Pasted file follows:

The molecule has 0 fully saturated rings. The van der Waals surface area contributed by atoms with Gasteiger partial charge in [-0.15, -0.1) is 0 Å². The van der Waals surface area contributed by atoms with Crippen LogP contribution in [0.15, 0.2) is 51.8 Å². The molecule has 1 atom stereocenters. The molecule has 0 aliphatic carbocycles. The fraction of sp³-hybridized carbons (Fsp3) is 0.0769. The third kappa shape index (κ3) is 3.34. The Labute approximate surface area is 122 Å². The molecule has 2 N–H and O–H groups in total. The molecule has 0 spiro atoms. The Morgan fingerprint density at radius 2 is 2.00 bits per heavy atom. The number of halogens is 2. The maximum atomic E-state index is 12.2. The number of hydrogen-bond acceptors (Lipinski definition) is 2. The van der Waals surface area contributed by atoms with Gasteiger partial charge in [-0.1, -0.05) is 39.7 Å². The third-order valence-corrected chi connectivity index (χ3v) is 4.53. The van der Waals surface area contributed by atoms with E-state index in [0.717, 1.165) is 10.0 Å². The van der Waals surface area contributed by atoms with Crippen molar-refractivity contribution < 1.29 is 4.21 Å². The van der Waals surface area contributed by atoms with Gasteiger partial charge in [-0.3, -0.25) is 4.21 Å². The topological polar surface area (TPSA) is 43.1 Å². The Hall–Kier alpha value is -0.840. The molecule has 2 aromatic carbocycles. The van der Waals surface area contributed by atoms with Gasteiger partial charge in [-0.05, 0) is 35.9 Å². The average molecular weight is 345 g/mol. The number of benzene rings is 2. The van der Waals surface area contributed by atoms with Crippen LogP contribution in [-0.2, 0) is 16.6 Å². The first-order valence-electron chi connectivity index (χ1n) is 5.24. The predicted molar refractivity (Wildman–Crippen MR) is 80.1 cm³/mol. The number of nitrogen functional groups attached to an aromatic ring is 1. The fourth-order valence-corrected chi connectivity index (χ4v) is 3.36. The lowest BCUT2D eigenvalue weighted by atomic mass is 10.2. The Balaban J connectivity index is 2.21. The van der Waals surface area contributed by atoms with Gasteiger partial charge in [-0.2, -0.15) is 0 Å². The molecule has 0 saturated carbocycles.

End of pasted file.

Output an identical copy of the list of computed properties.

The molecule has 0 fully saturated rings. The van der Waals surface area contributed by atoms with Gasteiger partial charge in [-0.15, -0.1) is 0 Å². The van der Waals surface area contributed by atoms with Crippen LogP contribution in [0.15, 0.2) is 51.8 Å². The molecule has 1 atom stereocenters. The molecule has 0 aliphatic carbocycles. The fraction of sp³-hybridized carbons (Fsp3) is 0.0769. The third kappa shape index (κ3) is 3.34. The Labute approximate surface area is 122 Å². The molecule has 2 N–H and O–H groups in total. The molecule has 0 spiro atoms. The Morgan fingerprint density at radius 2 is 2.00 bits per heavy atom. The number of halogens is 2. The maximum atomic E-state index is 12.2. The number of hydrogen-bond acceptors (Lipinski definition) is 2. The van der Waals surface area contributed by atoms with Gasteiger partial charge in [-0.1, -0.05) is 39.7 Å². The third-order valence-corrected chi connectivity index (χ3v) is 4.53. The van der Waals surface area contributed by atoms with E-state index in [0.717, 1.165) is 10.0 Å². The van der Waals surface area contributed by atoms with Crippen molar-refractivity contribution < 1.29 is 4.21 Å². The van der Waals surface area contributed by atoms with Gasteiger partial charge in [-0.3, -0.25) is 4.21 Å². The topological polar surface area (TPSA) is 43.1 Å². The Hall–Kier alpha value is -0.840. The molecule has 2 aromatic carbocycles. The van der Waals surface area contributed by atoms with Gasteiger partial charge in [-0.05, 0) is 35.9 Å². The average molecular weight is 345 g/mol. The number of benzene rings is 2. The van der Waals surface area contributed by atoms with Crippen LogP contribution in [-0.2, 0) is 16.6 Å². The first-order valence-electron chi connectivity index (χ1n) is 5.24. The predicted molar refractivity (Wildman–Crippen MR) is 80.1 cm³/mol. The number of nitrogen functional groups attached to an aromatic ring is 1. The fourth-order valence-corrected chi connectivity index (χ4v) is 3.36. The lowest BCUT2D eigenvalue weighted by atomic mass is 10.2. The Balaban J connectivity index is 2.21. The van der Waals surface area contributed by atoms with Gasteiger partial charge in [-0.2, -0.15) is 0 Å². The molecule has 0 saturated carbocycles.